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(article, Culinate staff)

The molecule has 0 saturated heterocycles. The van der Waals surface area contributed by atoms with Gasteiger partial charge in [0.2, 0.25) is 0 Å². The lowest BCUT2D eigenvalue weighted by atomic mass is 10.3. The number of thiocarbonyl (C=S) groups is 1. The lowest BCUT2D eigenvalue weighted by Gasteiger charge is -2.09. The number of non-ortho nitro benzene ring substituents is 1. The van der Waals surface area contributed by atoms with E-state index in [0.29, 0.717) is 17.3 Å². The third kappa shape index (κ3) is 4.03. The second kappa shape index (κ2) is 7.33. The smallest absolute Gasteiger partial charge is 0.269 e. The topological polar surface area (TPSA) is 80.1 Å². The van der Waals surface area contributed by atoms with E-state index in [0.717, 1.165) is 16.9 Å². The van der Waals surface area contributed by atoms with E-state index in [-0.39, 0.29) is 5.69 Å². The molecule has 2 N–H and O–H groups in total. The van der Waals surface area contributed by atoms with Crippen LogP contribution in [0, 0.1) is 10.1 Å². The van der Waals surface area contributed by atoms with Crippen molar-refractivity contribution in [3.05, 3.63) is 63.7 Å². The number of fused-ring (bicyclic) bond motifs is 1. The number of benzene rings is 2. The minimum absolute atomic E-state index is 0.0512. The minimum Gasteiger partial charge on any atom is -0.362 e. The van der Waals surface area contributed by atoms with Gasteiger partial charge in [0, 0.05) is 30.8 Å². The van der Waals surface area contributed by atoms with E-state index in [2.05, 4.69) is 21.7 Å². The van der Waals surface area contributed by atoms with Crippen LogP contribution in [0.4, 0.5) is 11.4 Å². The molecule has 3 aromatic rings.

The spring issue of the food journal Gastronomica features a history by Anne Mendelson of America's confusions over raw milk. (No, you can't read the story online, but you can check out the abstract.) Mendelson, the author of Milk, deftly sums up the 19th-century origins of America's devotion to fresh milk and the ensuing struggle to ensure that a highly perishable, easily contaminated substance would be safe, cheap, and readily available. She notes that today's antagonists in the milk wars — in essence, raw-milk advocates versus the federal government — can't seem to find a middle ground between deregulation and regulation. Over on Good, Peter Smith elaborated on some of the attendant complexities: bq. On one hand, a vocal minority of raw-milk devotees say that pasteurization destroys important nutrients and point to studies correlating raw milk with lowered rates of asthma and allergies — without acknowledging the many different methods of pasteurization and the lack of systematic testing of milk's digestive or immunological characteristics. On the other hand, federal authorities aren't willing to even engage in the debate, asserting that it's never safe to drink raw milk — without acknowledging outbreaks in pasteurized milk and the fact that clean milk drawn from healthy cows can be relatively sterile. Mendelson concludes with a call to scientific and political arms: bq. What ultimately curbed the loss of life through contaminated milk was not pasteurization or certification per se, but new tools of science that provided hygienic insights equally applicable to two otherwise divergent agendas. Does no rational common ground exist today?